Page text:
A Google search for VIRGIN MEDIA brings up only results related to the Complainant. The Complainant registered the domain name <virginmedia.com> on February 2, 1999 and it resolves to the home page of the Complainant's VIRGIN MEDIA business. The Complainant has a significant reputation and has built up a goodwill in the VIRGIN and VIRGIN MEDIA trademarks in the UK and abroad in relation to a wide range of goods and services. The Complainant has also registered over 4,500 domains names incorporating the VIRGIN name. A number of previous UDRP decisions including but not limited to Virgin Enterprises Limited v. WhoisGuard, Inc. / michael ceesar, creations, WIPO Case No. D2016 0671, Virgin Enterprises Limited v. Richard Nani, franco Resources plc, WIPO Case No. D2016-0659, Virgin Enterprises Limited v. Jay Cannon, WIPO Case No. D2016-0452, Virgin Enterprises Limited v. Guard Whois, WIPO Case No. D2015-2348, Virgin Enterprises Limited v. Tj Chughtai, Noble Travel, WIPO Case No. 2015-1646 and Virgin Enterprises Limited v. Domainadmin / Whois Privacy Corporation, WIPO Case No. 2015-1547 have found a likelihood of confusion in relation to domain names comprising the term "virgin" and an additional element.
-The Respondent has no rights or legitimate interests in respect of the disputed domain name. The Respondent has no rights in relation to the VIRGIN and VIRGIN MEDIA elements which form the disputed domain name. Bearing in mind the massive reputation in the VIRGIN and VIRGIN MEDIA marks and the Complainant's operations in a wide range of activities since as early as 1970, there is no believable or realistic reason for registration or use of the disputed domain name other than to take advantage of the Complainant's rights. The disputed domain name is not being used in relation to a bona fide offering of goods or services and the Respondent is not making legitimate or fair use of the domain name. The Respondent is not commonly known by the names "virgin" or "virgin media". The Respondent has no trademark registrations for VIRGIN or VIRGIN MEDIA.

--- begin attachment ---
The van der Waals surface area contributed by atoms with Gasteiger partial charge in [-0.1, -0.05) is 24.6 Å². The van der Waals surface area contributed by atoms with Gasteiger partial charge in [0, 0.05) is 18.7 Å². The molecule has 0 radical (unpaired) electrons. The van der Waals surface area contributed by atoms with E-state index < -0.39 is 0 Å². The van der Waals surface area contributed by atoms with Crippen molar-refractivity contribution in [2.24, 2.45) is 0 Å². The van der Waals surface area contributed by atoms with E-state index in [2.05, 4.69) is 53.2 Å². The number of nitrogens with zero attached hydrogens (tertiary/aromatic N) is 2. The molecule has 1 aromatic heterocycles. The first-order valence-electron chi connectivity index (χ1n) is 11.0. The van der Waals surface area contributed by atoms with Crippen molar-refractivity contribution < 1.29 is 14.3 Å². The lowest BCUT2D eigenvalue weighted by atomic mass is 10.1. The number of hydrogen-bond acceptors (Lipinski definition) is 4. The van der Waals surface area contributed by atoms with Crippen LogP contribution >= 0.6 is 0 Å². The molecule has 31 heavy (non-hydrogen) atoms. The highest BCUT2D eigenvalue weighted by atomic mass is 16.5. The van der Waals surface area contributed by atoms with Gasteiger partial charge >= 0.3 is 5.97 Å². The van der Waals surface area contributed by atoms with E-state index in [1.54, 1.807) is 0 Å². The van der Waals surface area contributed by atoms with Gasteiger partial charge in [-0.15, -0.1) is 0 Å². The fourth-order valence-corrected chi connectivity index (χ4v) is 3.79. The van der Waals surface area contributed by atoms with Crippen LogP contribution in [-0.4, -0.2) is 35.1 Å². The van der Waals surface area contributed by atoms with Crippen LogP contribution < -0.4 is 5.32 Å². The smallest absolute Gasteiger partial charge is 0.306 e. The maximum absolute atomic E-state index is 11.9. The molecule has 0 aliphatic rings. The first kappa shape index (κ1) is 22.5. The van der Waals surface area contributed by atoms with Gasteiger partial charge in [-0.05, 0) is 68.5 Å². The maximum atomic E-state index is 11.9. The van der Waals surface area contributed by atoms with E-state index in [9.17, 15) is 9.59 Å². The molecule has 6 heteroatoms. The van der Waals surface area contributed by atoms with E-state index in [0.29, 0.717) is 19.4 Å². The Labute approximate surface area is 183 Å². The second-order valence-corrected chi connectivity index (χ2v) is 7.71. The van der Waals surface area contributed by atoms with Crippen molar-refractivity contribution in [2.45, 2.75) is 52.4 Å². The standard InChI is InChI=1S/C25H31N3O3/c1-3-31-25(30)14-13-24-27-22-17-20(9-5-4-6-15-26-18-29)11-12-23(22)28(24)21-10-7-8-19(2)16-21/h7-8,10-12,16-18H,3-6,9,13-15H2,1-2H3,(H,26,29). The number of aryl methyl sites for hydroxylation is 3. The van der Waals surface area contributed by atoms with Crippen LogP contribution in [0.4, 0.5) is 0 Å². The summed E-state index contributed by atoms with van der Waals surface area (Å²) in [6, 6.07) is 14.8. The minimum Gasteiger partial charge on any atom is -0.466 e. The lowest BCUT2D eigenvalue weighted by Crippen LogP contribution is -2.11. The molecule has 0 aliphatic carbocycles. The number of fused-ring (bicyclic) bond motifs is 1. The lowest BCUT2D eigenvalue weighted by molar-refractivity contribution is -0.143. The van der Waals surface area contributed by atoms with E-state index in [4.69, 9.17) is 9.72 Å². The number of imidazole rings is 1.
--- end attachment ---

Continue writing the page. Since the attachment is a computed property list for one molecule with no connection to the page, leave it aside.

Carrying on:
-The disputed domain name was registered and is being used in bad faith. Internet users reach the website linked to the disputed domain name expecting to reach an official site of the Complainant, specifically an official site of VIRGIN MEDIA. There are circumstances indicating that the Respondent has registered or has acquired the disputed domain name primarily for the purpose of selling, renting, or otherwise transferring the domain name registration to the Complainant or to one of its competitors for a valuable consideration in excess of the documented out of pocket costs directly related to the disputed domain name; the Respondent has registered the disputed domain name in order to prevent the Complainant from reflecting its mark in a corresponding domain name; the Respondent has registered the disputed domain name primarily for the purpose of disrupting the business of a competitor; there are circumstances indicating that by using the disputed domain name the Respondent has intentionally attempted to attract, for commercial gain, Internet users to its website or other online location, creating a likelihood of confusion with the Complainant's mark as to the source, sponsorship, affiliation or endorsement of the website or location or of a product or service on the website or location. VIRGIN MEDIA is a famous brand and the Respondent would have registered the disputed domain name in full knowledge of the Complainant. When the Complainant initially wrote to the Respondent, he replied offering to sell the disputed domain name for USD 4,530,000.00. This is a sum clearly in excess of the Respondent's documented out of pocket expenses. Furthermore, the disputed domain name has clearly been registered in order to disrupt the business of the Complainant. It is also clear that the Respondent has registered the disputed domain name for commercial gain. The Respondent is the registrant of 235 domain names. A review of these domain names show that the Respondent has registered domain names containing other brands, such as the UK national grocery store <morrisions.shop>.
The Respondent makes the following contentions: